A woman arrived at the emergency room with pain and swelling around her knee replacement, which had been fitted five years previously. Doctors eventually identified that her tooth flossing was the likely, albeit unusual, culprit.
When she arrived at the hospital with chills and in pain, doctors decided to take a fluid sample from around the prosthetic. It turned out that her knee was infected with Streptococcus gordonii bacteria. This was perplexing since this bacterium is usually found in the mouth. How could this species suddenly wind up around the woman's prosthetic knee after five years with no problems?
It turns out that the answer was a sudden change in the woman's dental hygiene routine. She had started a vigorous dental flossing regimen that had caused her gums to bleed.
Her doctors said in their report that it is likely that her vigorous flossing introduced the bacteria into her bloodstream through tiny cuts in the gums. The bacteria then made their way through the bloodstream and settled onto her knee replacement. You can see their report in the BMJ Case Reports.
It was easy for the bacteria to hang out on the prosthesis, as opposed to elsewhere in the body, because the prosthetic joint lacks a line of defense that the rest of the body has: an immune system. With an inability to fend off potentially problematic microbes, organisms happily grow on artificial joints.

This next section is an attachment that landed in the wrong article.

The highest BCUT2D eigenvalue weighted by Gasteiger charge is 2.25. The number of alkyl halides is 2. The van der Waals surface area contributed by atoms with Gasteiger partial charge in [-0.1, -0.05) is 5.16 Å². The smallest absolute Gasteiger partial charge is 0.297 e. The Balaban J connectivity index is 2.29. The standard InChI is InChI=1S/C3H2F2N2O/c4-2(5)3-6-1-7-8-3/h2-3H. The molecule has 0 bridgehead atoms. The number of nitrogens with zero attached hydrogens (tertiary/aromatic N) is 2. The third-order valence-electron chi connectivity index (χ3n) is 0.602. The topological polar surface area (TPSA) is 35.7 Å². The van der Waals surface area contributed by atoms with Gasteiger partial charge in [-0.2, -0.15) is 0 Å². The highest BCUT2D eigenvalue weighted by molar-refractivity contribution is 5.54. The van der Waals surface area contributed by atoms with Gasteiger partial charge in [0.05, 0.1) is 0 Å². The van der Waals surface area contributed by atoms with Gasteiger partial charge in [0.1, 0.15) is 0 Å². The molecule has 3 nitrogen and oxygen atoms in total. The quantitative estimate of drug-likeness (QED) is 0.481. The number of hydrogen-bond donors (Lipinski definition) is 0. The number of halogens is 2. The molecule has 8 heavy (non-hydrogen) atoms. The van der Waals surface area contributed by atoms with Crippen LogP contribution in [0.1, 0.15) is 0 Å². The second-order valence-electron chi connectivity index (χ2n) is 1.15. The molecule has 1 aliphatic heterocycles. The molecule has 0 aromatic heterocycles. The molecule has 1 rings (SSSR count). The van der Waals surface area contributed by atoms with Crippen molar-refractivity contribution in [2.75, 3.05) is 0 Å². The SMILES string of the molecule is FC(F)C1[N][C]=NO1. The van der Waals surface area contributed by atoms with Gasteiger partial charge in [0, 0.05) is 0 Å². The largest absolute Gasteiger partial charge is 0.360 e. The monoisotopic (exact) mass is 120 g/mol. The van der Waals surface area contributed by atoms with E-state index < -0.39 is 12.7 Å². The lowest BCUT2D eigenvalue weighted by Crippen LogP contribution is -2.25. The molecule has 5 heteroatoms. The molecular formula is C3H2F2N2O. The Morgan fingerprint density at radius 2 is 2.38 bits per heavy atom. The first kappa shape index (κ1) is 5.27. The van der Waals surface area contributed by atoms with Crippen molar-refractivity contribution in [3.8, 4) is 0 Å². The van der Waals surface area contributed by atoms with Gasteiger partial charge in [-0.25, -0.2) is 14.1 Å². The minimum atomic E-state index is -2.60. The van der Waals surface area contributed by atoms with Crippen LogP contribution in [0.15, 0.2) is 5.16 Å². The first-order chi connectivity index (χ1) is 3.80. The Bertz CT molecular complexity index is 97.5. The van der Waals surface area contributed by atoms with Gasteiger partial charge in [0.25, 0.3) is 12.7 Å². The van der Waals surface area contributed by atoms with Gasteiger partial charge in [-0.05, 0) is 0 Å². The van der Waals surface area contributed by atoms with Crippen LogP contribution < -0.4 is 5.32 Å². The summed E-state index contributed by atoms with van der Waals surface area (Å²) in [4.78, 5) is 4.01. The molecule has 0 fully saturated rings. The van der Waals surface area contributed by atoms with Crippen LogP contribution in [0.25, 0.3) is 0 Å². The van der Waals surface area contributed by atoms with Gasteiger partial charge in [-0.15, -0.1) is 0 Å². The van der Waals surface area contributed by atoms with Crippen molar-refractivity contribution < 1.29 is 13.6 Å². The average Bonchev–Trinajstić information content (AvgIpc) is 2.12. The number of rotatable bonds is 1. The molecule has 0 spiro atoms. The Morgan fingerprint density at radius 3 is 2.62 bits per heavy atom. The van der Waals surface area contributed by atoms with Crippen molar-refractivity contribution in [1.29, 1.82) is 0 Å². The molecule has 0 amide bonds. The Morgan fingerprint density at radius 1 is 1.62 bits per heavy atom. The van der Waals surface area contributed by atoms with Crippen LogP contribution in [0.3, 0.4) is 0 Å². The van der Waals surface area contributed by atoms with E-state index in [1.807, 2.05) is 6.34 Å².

Any infections like this need to be treated quickly. If left too long, the bacteria can create a biofilm barrier around the prosthesis. If the bacteria have time to build up, the prosthesis becomes incredibly difficult to remove.
To treat the infection, the doctors opened up the woman's knee and washed out as much of the bacteria as they could. They then prescribed a long-term course of antibiotics. Fortunately, the woman was able to keep her original knee replacement. However, she will have to take antibiotics for as long as she has the prosthesis.
It must be emphasized that this is just one case and that the majority of people floss without issue. Even if you have a replacement joint, there is no reason to stop flossing. It is not advised to floss until your gums bleed, though.
Knee joint infections after a knee replacement occur in fewer than 2% of patients. This number is already very low, and the percent that suffer from this specific condition is even lower.
There have been other cases of a knee joint replacement being infected with S. gordonii but without the history of vigorous dental care. A 78-year-old woman had a relatively similar case in Belgium. She too had swelling around her prosthetic knee from S. gordonii bacteria, but she also had swelling in her aorta, an artery in the heart. This patient had her knee prosthesis replaced as well as a valve replacement in her heart. You can read the report in BMC Infectious Diseases.
[H/T: Live Science]